Nurse practitioner's authority expanded


Reporter - Jason Hibbs
Photojournalist - Chad Darnall

MARSHALL COUNTY, Ky.---Kentucky Governor Steve Beshear signed into law a bill that aims at improving patient care by giving nurse practitioners more authority.

According to Kentucky Health News, eight counties are medically under-served. Hickman, Carlisle, Graves, Marshall, Livingston, Lyon, Caldwell, and Crittenden counties. This means these counties have too few primary care providers, high infant mortality, high poverty and/or a high elderly population. The new law could provide people in these areas with more access to healthcare.

Brice Jones had visited Jason Fiessinger's office for years.

"I like him because he knows me, he knows my family, he knows everything that I've been through," Fiessinger said.

But Jones learned something about Fiessinger.

"Some patients do call us doctors, I correct them," Fiessinger said.

As an Advanced Practice Registered Nurse, it had been impossible and illegal to write prescriptions without a collaborative practice agreement with a doctor.

"It's been a piece of paper. He doesn't have to come here, he doesn't have to see my patients," Fiessinger said.

With the new law, he'll be able to write prescriptions without a doctor's collaboration.
Jessica Gargus with the Kentucky Coalition of Nurse Practitioners says it took years to change the law.

"Any time you have change there's usually some opposition," Gargus said.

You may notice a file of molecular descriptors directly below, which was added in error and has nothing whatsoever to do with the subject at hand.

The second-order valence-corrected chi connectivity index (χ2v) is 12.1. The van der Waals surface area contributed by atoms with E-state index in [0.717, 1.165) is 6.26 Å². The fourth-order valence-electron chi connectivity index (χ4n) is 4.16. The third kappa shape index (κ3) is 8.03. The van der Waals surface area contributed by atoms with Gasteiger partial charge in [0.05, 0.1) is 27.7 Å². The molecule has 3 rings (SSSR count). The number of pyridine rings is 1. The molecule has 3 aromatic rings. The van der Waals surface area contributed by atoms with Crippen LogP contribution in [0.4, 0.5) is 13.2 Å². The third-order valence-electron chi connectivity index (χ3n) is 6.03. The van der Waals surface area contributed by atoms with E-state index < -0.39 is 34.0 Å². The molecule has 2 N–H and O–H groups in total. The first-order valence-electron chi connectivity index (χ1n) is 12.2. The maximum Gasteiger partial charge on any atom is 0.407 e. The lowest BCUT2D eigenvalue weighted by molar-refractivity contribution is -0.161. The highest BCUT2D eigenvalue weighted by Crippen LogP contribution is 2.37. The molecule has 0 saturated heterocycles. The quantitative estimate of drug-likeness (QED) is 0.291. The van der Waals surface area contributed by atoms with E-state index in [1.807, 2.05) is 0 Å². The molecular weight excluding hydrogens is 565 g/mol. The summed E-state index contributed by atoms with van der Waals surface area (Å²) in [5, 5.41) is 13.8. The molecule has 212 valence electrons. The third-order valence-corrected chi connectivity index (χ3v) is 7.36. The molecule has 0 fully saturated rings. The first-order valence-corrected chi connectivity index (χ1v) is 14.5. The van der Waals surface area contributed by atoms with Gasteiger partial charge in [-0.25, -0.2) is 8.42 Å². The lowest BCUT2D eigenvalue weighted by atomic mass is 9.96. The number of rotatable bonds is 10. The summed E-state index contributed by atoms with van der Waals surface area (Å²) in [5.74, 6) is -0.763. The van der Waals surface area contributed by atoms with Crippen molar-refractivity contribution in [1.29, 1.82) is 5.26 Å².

She said some doctors were worried about patient safety, but opposition decreased.

Now she hopes practices increase across Kentucky.

"The win today is so we can provide care in sometimes situations that physicians don't want to support," Fiessinger said.

The new law says registered nurses have to have been prescribe under a doctor's supervision for four years before they can prescribe routine medications on their own.
Gargus said while most doctors in our area do not charge a fee for collaboration, many Eastern Kentucky doctors charged a fee so costly, it was nearly impossible for nurse practitioners to survive on their own.

An 'LPN' is a Licensed Practical Nurse' with a two year degree.
They are supervised and perform basic nursing.

An 'RN' is a Registered Nurse with a two or four year degree and passed an examination for initial licensure.

A Nurse Practitioner has their master's degree, some have their doctorate.

A doctor has a doctorate degree.